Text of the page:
Depression Doesn’t Discriminate

Men, women, and children. Black and white. Rich and poor. Depression affects Americans from all walks of life, regardless of age, gender, race, ethnicity, and socioeconomic status. In fact, the Centers for Disease Control and Prevention estimate that one in thirteen of us is living with depression.[1]

  • In 2019, nearly 13 million U.S. adults and 2.7 million U.S. adolescents had at least one major depressive episode with severe impairment in the past year[2], including:
    • Almost 10% of females and 6.0% of males[3]
    • Approximately 15% ages 18-25, 9% ages 26-49, 5% ages 50+[4]
    • About 7% Hispanic or Latino, 9% White, 6% Black or African American, 5% Asian, 4%[5] Native Hawaiian/Other Pacific Islander, 9% American Indian/Alaskan Native[6]
  • About 31% of Americans in poverty and almost 16% of those not in poverty report having been diagnosed with depression [7]

Recognizing signs of depression

Depression is often referred to as a silent illness. Many people who suffer from depression secretly struggle and never seek help. Signs and symptoms of depression include:

  • Low mood or increased irritability
  • Feeling empty or numb
  • Loss of energy or motivation
  • Loss of interest in regular or recreational activities
  • Feelings of guilt, restlessness, hopelessness, worthlessness or fear
  • Sleeping too much or too little
  • Changes in appetite or eating behavior
  • Poor concentration
  • Suicidal thoughts

If you or someone you love is experiencing any of the common risk factors and warning signs associated with depression, online or in-person depression screening is the first step toward improved mental health and wellbeing.

Benefits of depression screening

Screening is a valuable tool in the identification and treatment of depression. One of the most common screening tests for depression is the Patient Health Questionnaire (PHQ). Early identification and treatment of depression can:

  • Slow its progress
  • Improve your physical health
  • Prevent years of suffering
  • Decrease the risk of death by suicide
  • Place you on the path to a happier, healthier life

Visit here to complete the PHQ-8. Once you complete the assessment, be sure to review your results and any recommendations with your doctor.

Who should take a depression screening test?

The U.S. Preventive Services Task Force recommends screening for depression in the general adult population, including pregnant and postpartum women. Although anyone can develop depression, regardless of their age, ethnicity, or background, depression is more common among people who:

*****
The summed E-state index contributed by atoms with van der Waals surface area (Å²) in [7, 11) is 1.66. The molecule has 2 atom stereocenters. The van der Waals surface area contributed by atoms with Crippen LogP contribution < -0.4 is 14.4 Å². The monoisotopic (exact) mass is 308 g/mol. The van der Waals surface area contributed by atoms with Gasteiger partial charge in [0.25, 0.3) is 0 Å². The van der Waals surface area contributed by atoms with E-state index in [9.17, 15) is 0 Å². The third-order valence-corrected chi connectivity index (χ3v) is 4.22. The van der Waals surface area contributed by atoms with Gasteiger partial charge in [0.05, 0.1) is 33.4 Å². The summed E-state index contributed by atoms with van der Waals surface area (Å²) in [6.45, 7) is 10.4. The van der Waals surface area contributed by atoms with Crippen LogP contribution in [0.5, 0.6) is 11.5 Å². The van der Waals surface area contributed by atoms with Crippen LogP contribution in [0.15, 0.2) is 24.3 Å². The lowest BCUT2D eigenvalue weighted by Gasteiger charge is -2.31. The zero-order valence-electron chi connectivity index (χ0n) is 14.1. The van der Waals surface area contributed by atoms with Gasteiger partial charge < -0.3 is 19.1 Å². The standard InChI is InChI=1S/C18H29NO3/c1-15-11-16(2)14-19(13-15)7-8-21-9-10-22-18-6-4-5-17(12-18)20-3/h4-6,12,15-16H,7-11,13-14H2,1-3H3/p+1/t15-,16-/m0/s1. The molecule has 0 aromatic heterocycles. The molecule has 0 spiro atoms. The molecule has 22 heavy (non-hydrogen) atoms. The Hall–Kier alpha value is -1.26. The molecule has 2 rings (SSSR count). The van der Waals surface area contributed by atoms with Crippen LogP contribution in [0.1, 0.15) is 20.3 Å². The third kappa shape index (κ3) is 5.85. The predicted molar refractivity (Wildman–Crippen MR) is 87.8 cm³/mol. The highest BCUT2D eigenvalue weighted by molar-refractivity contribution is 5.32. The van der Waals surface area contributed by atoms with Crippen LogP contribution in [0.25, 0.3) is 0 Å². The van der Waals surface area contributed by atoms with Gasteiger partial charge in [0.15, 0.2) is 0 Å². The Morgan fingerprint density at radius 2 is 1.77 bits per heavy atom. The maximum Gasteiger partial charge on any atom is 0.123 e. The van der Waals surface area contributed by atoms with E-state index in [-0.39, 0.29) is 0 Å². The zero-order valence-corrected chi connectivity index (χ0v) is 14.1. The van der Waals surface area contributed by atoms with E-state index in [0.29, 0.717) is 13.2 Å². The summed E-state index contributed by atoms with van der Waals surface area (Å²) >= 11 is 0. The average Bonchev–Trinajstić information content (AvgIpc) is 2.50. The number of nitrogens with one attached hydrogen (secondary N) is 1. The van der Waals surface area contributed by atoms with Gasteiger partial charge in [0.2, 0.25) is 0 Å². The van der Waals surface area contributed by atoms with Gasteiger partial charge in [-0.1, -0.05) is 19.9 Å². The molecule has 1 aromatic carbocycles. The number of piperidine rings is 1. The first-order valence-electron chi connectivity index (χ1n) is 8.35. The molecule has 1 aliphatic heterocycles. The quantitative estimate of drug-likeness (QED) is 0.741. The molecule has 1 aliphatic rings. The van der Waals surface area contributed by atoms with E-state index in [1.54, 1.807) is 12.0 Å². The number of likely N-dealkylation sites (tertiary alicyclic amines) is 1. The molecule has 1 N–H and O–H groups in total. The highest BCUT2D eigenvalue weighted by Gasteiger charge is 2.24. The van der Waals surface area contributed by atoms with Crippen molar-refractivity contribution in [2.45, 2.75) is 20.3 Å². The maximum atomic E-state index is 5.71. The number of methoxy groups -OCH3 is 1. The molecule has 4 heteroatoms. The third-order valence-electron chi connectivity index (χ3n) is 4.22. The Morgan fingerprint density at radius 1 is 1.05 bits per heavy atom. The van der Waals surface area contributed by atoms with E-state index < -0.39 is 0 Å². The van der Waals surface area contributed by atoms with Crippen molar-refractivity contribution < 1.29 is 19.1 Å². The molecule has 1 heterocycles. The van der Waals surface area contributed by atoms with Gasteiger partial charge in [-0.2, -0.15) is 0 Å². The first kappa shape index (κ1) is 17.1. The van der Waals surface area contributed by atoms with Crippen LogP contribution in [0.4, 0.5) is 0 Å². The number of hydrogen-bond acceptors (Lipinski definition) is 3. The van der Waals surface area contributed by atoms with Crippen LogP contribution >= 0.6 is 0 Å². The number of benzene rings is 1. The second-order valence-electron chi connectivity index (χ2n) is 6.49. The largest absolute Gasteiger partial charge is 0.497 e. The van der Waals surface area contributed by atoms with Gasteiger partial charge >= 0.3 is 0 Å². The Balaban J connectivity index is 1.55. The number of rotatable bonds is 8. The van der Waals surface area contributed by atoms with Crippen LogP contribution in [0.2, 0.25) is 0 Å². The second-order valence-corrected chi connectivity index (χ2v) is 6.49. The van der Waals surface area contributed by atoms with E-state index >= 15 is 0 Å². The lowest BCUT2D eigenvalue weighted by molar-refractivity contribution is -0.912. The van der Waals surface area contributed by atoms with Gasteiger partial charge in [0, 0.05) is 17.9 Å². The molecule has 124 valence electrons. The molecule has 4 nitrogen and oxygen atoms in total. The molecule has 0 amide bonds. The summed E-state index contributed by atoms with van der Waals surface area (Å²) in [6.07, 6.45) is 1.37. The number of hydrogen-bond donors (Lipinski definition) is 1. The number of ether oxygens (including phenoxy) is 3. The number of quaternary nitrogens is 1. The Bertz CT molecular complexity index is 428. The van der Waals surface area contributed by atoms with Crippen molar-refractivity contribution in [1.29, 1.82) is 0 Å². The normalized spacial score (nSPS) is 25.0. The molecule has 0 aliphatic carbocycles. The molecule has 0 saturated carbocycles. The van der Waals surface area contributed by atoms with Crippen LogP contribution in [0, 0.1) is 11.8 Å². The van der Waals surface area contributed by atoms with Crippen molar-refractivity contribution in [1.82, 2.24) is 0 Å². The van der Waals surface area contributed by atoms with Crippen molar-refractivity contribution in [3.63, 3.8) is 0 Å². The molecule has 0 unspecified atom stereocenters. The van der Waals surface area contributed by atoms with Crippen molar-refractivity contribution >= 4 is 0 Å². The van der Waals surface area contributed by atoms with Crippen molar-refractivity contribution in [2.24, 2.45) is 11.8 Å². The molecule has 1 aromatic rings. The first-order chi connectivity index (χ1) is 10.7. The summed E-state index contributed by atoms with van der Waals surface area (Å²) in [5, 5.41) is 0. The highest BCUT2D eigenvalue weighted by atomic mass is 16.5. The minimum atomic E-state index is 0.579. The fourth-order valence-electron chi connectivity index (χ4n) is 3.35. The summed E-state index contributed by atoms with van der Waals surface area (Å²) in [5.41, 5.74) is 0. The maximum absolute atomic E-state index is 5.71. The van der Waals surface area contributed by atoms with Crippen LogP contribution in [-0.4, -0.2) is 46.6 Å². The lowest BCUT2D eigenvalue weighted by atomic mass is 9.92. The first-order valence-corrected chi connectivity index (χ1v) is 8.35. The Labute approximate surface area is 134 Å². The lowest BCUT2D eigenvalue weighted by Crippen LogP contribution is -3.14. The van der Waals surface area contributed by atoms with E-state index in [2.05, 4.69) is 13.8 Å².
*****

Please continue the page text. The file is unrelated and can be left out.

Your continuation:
• Have a family history of mental illness
  • Have another mental health condition, like anxiety
  • Struggle with a substance use disorder, like drug addiction or alcoholism
  • Recently experienced a stressful life change or traumatic event

However, anyone who has any signs of depression should take a depression screening test.

Screening and treatment

While screenings are not a professional diagnosis, they do point out the presence or absence of depressive symptoms and can indicate if a referral for further evaluation is needed. You should see your doctor or a qualified mental health professional if you experience five or more depression symptoms for longer than two weeks or if the symptoms are severe enough to interfere with your daily routine.

Proper treatment of depression has been proven to effectively reduce depressive symptoms, decrease the risk of relapse and recurrence, and decrease emergency department visits and hospitalization rates.

Learn More

Visit Magellan’s Behavioral Health Resources page to learn more about depression and other mental health conditions.

If you’re in crisis or have suicidal thoughts, seek help immediately. Please call 1-800-273-8255 (National Suicide Prevention Lifeline) or call 911 and ask for help, or go to your nearest emergency room.


[1] https://www.cdc.gov/tobacco/campaign/tips/diseases/depression-anxiety.html

[2] https://www.nimh.nih.gov/health/statistics/major-depression

[3] https://www.nimh.nih.gov/health/statistics/major-depression

[4] https://www.nimh.nih.gov/health/statistics/major-depression

[5] https://www.nimh.nih.gov/health/statistics/major-depression

[6] https://www.nimh.nih.gov/health/statistics/major-depression

[7] https://news.gallup.com/poll/158417/poverty-comes-depression-illness.aspx

Related Articles

One comment on “Depression Doesn’t Discriminate

Leave a Reply

Your email address will not be published.